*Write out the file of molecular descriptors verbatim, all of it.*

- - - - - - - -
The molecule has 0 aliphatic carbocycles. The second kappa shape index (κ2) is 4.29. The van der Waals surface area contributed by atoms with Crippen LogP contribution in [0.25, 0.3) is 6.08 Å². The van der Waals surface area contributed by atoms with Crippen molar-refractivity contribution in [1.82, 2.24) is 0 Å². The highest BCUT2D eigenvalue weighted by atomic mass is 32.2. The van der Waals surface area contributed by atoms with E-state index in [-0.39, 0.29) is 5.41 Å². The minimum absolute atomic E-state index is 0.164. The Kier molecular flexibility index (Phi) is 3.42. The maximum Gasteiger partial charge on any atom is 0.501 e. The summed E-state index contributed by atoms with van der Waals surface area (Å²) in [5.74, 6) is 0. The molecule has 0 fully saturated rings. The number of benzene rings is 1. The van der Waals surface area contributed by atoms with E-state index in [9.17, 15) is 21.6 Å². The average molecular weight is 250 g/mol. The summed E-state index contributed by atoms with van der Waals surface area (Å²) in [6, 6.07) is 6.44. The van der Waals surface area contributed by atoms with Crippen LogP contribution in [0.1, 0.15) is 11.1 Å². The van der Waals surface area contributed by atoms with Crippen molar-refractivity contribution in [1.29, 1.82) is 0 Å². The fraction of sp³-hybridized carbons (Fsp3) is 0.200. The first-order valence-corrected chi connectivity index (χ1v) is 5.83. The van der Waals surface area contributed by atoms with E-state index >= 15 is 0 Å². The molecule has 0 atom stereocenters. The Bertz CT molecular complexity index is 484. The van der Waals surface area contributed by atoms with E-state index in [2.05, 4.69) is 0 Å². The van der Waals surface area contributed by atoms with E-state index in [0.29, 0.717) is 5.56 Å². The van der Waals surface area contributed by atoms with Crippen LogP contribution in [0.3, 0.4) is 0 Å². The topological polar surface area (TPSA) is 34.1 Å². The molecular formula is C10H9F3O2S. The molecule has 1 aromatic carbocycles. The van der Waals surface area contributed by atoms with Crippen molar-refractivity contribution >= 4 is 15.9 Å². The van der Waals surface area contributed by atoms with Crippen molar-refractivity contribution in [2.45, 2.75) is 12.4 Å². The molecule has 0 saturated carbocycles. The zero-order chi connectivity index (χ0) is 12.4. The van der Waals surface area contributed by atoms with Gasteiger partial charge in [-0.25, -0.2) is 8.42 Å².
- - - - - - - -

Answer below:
The molecule has 0 aliphatic carbocycles. The second kappa shape index (κ2) is 4.29. The van der Waals surface area contributed by atoms with Crippen LogP contribution in [0.25, 0.3) is 6.08 Å². The van der Waals surface area contributed by atoms with Crippen molar-refractivity contribution in [1.82, 2.24) is 0 Å². The highest BCUT2D eigenvalue weighted by atomic mass is 32.2. The van der Waals surface area contributed by atoms with E-state index in [-0.39, 0.29) is 5.41 Å². The minimum absolute atomic E-state index is 0.164. The Kier molecular flexibility index (Phi) is 3.42. The maximum Gasteiger partial charge on any atom is 0.501 e. The summed E-state index contributed by atoms with van der Waals surface area (Å²) in [5.74, 6) is 0. The molecule has 0 fully saturated rings. The number of benzene rings is 1. The van der Waals surface area contributed by atoms with E-state index in [9.17, 15) is 21.6 Å². The average molecular weight is 250 g/mol. The summed E-state index contributed by atoms with van der Waals surface area (Å²) in [6, 6.07) is 6.44. The van der Waals surface area contributed by atoms with Crippen LogP contribution in [0.1, 0.15) is 11.1 Å². The van der Waals surface area contributed by atoms with Crippen molar-refractivity contribution in [1.29, 1.82) is 0 Å². The fraction of sp³-hybridized carbons (Fsp3) is 0.200. The first-order valence-corrected chi connectivity index (χ1v) is 5.83. The van der Waals surface area contributed by atoms with E-state index >= 15 is 0 Å². The molecule has 0 atom stereocenters. The Bertz CT molecular complexity index is 484. The van der Waals surface area contributed by atoms with E-state index in [2.05, 4.69) is 0 Å². The van der Waals surface area contributed by atoms with E-state index in [0.29, 0.717) is 5.56 Å². The van der Waals surface area contributed by atoms with Crippen LogP contribution in [0.3, 0.4) is 0 Å². The topological polar surface area (TPSA) is 34.1 Å². The molecular formula is C10H9F3O2S. The molecule has 1 aromatic carbocycles. The van der Waals surface area contributed by atoms with Crippen molar-refractivity contribution >= 4 is 15.9 Å². The van der Waals surface area contributed by atoms with Crippen molar-refractivity contribution in [2.45, 2.75) is 12.4 Å². The molecule has 0 saturated carbocycles. The zero-order chi connectivity index (χ0) is 12.4. The van der Waals surface area contributed by atoms with Gasteiger partial charge in [-0.25, -0.2) is 8.42 Å².